…IDEAL for impressing dates, business clients or, well, yourself.

In today’s flourishing wine climate, more grape varieties and excellent, interesting wines are available than ever before. However, where there is choice, there is also confusion – that pesky paradox, if you will – and the world of wine can be an intimidating and complex one, to say the least.

Whilst we all can’t be sommeliers well versed in all aspects of wine, there are ways and means to appear conversant in grape, fermentation and noble rot, so you can navigate a restaurant’s wine list like a pro. With that in mind, we’ve teamed up with Lukasz Kolodziejczyk, head of fine wine at Cult Wines, to give you these; our 5 beginner’s tips for navigating a restaurant’s wine list confidently, IDEAL for impressing dates, business clients or, well, yourself.


Perhaps the simplest way to navigate a wine list is by honing in on the wines you know you like. Whilst most wine novices of course have a handle on the basic differences between red, white and sparkling wine, and what food they pair with, a good starting point beyond that is to understand the most important grapes under each category. 

If you know you prefer white wine, for example, try to understand which different white grape varieties, such as Chardonnay, Sauvignon Blanc or Riesling, are your thing. Next, it’s useful to know whether, in general, you prefer wines on the dryer end of the scale, or if off-dry and sweeter stuff is more your jam. Ultimately, you don’t need to know if a wine is ‘balanced’ or ‘supple’, if the finish is ‘long’ or if ‘melon’ is detectable on the nose, you just need to know that you’ll enjoy drinking it. Having a grape name and a level of dryness in your vernacular will have you looking fairly knowledgeable from the off.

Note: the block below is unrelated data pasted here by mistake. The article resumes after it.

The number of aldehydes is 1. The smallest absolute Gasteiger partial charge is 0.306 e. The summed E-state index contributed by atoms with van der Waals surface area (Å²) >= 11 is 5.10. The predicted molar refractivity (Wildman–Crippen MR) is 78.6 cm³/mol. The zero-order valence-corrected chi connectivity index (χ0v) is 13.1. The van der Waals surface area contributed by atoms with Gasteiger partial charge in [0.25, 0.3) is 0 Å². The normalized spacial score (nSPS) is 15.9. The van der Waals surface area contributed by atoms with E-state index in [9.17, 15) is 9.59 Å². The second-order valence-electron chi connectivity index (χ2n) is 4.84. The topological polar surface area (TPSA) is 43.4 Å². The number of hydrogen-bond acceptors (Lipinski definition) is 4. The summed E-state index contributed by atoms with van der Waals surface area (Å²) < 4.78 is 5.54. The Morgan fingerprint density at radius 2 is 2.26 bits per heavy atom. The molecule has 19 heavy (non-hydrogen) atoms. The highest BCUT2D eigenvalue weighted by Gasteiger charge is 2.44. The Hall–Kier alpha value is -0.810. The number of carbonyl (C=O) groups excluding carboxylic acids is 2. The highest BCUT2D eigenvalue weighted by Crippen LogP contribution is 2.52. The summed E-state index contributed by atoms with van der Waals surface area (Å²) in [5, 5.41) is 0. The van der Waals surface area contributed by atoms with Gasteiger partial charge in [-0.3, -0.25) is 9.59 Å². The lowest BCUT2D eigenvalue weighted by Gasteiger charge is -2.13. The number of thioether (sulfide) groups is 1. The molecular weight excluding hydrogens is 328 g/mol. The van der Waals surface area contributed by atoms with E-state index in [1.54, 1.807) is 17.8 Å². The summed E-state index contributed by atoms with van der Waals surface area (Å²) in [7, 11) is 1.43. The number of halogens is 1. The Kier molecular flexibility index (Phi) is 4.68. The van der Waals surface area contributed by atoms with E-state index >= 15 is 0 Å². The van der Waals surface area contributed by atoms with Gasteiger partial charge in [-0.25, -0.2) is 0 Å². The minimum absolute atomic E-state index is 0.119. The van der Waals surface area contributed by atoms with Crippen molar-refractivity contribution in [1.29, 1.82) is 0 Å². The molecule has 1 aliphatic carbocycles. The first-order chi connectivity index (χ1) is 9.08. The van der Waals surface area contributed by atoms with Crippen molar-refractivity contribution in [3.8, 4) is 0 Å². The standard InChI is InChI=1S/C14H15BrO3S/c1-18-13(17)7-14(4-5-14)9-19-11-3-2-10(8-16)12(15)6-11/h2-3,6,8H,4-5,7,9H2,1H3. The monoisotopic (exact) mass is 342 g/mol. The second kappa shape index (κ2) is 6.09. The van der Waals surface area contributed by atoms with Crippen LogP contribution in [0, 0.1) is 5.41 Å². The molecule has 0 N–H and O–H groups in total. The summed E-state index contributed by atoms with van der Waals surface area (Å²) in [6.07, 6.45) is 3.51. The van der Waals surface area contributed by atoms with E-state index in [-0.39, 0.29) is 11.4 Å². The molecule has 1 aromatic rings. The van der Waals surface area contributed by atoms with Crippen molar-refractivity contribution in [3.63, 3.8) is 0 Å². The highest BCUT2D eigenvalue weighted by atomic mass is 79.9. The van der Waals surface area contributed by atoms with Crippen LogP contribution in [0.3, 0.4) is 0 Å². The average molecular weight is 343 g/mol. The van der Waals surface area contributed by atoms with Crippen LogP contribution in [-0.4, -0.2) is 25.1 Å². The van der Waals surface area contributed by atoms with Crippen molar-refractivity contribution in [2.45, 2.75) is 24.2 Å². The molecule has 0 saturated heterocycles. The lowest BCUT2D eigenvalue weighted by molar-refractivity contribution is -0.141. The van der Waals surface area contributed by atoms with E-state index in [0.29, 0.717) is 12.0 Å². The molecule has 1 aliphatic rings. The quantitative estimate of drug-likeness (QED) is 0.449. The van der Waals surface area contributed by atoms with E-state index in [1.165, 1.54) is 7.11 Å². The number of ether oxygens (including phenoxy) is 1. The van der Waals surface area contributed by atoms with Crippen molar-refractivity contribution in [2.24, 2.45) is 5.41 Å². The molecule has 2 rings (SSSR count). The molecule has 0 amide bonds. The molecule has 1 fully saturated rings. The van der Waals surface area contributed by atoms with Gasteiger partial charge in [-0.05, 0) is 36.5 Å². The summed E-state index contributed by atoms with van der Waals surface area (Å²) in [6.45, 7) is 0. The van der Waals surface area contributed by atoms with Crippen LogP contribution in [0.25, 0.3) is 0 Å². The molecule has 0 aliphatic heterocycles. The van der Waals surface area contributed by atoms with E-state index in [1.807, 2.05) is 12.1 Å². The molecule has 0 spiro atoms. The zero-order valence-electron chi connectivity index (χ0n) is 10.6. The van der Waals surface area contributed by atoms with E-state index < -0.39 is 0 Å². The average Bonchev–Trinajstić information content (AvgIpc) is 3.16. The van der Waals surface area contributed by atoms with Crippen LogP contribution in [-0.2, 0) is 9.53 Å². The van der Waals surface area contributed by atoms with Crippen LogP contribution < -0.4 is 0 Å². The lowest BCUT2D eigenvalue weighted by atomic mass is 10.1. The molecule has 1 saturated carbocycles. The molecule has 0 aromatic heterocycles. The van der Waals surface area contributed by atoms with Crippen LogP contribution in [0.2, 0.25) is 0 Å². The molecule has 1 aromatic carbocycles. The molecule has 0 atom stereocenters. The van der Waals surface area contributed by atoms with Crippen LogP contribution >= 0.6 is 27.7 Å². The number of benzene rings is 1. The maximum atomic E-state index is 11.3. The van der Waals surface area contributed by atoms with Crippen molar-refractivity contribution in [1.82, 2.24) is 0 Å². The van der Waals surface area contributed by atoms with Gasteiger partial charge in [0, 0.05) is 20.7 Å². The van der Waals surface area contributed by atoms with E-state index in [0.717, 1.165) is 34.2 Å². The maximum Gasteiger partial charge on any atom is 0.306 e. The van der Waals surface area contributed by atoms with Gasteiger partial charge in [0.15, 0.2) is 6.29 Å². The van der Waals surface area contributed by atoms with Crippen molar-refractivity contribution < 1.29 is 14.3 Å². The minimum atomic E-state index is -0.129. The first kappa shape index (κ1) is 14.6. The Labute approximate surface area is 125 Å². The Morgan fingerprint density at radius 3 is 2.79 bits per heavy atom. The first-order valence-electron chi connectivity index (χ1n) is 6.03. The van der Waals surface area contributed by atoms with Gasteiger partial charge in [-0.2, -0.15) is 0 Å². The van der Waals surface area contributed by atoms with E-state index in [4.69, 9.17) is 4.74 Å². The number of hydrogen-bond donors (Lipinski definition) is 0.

Wine culture and culinary heritage tend to have a symbiotic relationship, so it’ll help to think in terms of regional origins. Be warned; simply opting for an Italian wine for an Italian-inspired meal can seem like the obvious choice rather than expert decision. To navigate a wine list like a professional, get specific with your geographical knowledge. 

So, if a dish has a broadly Mediterranean bent, you might choose a wine from Sicily. Or, if someone on your table has ordered ratatouille, then a Cote de Provence rose would pair magically, since the dish is from the Provence region. If all else fails, mention the word ‘terroir’ several times in terms of everything you’re consuming.


Typically, as vintages get older, the wine becomes more expensive, though it’s certainly not true that all wine gets better exponentially with age. But as a general rule it’s worth noting, since as wine is stored over time, it loses its tannins and acidity which are often unappealing in taste. Whilst it’s up to you how much cash you splash, if there’s only a modest price difference between two vintages, it’s usually worth going for the slightly more expensive option as there will be a notable difference on the finish. 

Focus on wine regions that also overdeliver for their price. For example, if you like ripe, bold reds, Chile and Argentina are worth considering, alongside Spanish reds like Rioja. German Riesling and Spatburgunder (a synonym for Pinot Noir in Germany) is also good too.


The pronunciations of dozens of wines can be intimidating and complex. Whilst there is the old ‘point and show’ method, it can make you look a little baffled. For a more finessed approach to ordering, just name the vintage, the winemaker and the grape. For example, instead of “Domaine Chanson Chablis Montee de Tonnerre 1er Cru 2012”, try altering it to “the 2012 Chanson Chablis” for ease (and a sense that you’re a bit suave). If the sommelier needs clarification, they’ll ask for it. Or, you could just order however you feel, because, well, you’re giving them your money.


A sommelier is largely in charge of creating and updating a restaurant’s wine list, so who better to ask when navigating your way through? A sommelier’s job is to also recommend the best wine and food pairings to guests, so be assured that there is someone to assist you in your choices.

Don’t be afraid to ask sommeliers “what is this wine like?” as it’s incredibly rare that a customer will be familiar with all the wines on the list, including the sommelier in many cases. It’s also an incredibly skilled job requiring vast knowledge, and it’s a real joy to listen to a sommelier extol the virtues of a particular wine poetically. The whole restaurant experience benefits from this, so do ask, even if you already know!